John Kerry plays down COP26, knocks Congress over climate legislation
U.S. climate envoy John Kerry says COP26 may not get all the results he has been working toward, in part because Congress has yet to act on President Biden's ambitious climate agenda.
Driving the news: In an interview with the AP, Kerry says the negotiations in Glasgow, Scotland, may fall short of securing commitments from major emitters to stop burning coal and commit to aggressive near-term emissions cuts.
What they're saying: “By the time Glasgow’s over, we’re going to know who is doing their fair share, and who isn’t,” Kerry said.
- “It would be wonderful if everybody came and everybody hit the 1.5 degrees mark now,” he said. “That would be terrific. But some countries just don’t have the energy mix yet that allows them to do that.”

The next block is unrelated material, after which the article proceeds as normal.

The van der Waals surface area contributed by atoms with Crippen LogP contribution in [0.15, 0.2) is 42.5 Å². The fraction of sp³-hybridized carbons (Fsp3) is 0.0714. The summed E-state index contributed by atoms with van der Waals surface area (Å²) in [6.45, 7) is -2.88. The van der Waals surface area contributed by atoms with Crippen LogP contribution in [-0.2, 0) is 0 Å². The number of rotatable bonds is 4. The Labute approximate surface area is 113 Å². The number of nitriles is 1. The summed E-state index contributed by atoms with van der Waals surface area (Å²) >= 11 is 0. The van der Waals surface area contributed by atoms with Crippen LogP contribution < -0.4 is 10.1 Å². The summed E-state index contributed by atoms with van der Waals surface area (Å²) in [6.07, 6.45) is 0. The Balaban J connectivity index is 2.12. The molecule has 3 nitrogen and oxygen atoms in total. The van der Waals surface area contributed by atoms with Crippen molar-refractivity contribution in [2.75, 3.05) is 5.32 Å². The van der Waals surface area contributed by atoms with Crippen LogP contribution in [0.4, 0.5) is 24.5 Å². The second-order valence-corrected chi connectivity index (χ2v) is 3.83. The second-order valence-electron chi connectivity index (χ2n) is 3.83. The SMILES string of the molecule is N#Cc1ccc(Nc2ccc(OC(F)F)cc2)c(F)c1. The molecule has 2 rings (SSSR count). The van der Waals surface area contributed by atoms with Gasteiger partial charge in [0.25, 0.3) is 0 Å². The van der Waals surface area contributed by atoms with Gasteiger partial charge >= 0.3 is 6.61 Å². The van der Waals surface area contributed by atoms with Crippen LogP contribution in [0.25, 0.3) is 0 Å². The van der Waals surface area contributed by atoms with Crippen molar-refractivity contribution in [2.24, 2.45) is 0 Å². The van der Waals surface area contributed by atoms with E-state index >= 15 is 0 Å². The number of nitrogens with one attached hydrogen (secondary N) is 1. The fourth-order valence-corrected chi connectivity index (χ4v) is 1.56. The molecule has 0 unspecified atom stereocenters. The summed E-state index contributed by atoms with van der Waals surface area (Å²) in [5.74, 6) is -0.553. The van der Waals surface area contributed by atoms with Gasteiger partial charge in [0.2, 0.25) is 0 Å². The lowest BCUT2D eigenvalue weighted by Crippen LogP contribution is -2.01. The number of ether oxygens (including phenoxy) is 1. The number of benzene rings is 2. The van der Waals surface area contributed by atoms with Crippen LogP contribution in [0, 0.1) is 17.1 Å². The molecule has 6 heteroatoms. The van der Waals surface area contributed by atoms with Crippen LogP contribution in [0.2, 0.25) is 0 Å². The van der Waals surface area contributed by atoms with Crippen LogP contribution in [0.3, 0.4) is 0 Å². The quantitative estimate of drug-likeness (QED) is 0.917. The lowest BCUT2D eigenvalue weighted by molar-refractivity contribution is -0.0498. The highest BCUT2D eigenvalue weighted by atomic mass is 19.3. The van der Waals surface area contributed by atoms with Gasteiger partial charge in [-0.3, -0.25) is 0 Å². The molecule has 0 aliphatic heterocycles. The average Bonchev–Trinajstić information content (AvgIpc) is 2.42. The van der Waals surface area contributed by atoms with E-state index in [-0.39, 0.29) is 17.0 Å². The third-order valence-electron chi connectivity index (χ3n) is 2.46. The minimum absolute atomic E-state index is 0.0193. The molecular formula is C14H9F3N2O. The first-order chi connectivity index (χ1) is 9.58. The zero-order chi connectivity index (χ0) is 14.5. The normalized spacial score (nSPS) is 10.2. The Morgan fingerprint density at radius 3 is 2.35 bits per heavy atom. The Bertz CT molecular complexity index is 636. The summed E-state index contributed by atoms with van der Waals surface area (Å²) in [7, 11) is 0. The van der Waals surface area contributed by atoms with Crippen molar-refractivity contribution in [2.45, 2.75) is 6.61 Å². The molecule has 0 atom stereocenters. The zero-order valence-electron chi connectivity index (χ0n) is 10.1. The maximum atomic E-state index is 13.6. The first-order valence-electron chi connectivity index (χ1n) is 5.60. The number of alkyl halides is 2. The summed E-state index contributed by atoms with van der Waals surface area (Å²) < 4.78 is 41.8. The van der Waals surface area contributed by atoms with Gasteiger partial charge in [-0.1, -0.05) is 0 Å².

- Kerry said he's ultimately confident that Congress will pass major climate legislation, saying, “I don’t know what shape it’ll take ... or which piece of legislation, it’ll be in, but I believe we’re going to act responsibly.”
Our thought bubble: A key quote shows Kerry's frustration with Congress, where major legislation to address the climate crisis is stalled. This could damage U.S. credibility and leverage in Glasgow.
- Failure to pass such legislation, he said, “Would be like President Trump pulling out of the Paris agreement, again."
- He did say, though, that he thinks Congress will ultimately pass some form of climate legislation.
The big picture: China, India and other major coal-consuming countries may currently be reluctant to commit to aggressive emissions cuts or coal phaseouts at the talks because of a growing energy crisis.
- Kerry will be traveling to Mexico and Saudi Arabia, where he is expected to secure last-minute climate pledges before the summit begins on Oct. 31.
Go deeper: Global energy crisis could dim climate hopes